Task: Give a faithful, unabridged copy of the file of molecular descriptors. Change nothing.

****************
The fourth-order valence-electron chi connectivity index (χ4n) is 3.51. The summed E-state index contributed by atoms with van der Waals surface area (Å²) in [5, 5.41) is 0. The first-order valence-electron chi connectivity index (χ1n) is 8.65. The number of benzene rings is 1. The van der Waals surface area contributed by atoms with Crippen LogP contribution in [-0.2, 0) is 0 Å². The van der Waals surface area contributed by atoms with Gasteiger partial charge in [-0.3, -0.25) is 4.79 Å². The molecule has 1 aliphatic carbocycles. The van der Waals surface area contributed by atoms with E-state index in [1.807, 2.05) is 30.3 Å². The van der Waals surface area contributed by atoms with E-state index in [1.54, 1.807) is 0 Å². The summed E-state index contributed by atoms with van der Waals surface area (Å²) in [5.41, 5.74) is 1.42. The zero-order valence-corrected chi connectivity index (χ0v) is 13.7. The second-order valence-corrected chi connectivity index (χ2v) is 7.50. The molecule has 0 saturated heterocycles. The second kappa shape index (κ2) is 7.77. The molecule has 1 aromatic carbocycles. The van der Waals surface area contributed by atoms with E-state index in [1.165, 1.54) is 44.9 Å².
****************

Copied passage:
The fourth-order valence-electron chi connectivity index (χ4n) is 3.51. The summed E-state index contributed by atoms with van der Waals surface area (Å²) in [5, 5.41) is 0. The first-order valence-electron chi connectivity index (χ1n) is 8.65. The number of benzene rings is 1. The van der Waals surface area contributed by atoms with Crippen LogP contribution in [-0.2, 0) is 0 Å². The van der Waals surface area contributed by atoms with Gasteiger partial charge in [-0.3, -0.25) is 4.79 Å². The molecule has 1 aliphatic carbocycles. The van der Waals surface area contributed by atoms with E-state index in [1.807, 2.05) is 30.3 Å². The van der Waals surface area contributed by atoms with E-state index in [1.54, 1.807) is 0 Å². The summed E-state index contributed by atoms with van der Waals surface area (Å²) in [5.41, 5.74) is 1.42. The zero-order valence-corrected chi connectivity index (χ0v) is 13.7. The second-order valence-corrected chi connectivity index (χ2v) is 7.50. The molecule has 0 saturated heterocycles. The second kappa shape index (κ2) is 7.77. The molecule has 1 aromatic carbocycles. The van der Waals surface area contributed by atoms with E-state index in [1.165, 1.54) is 44.9 Å².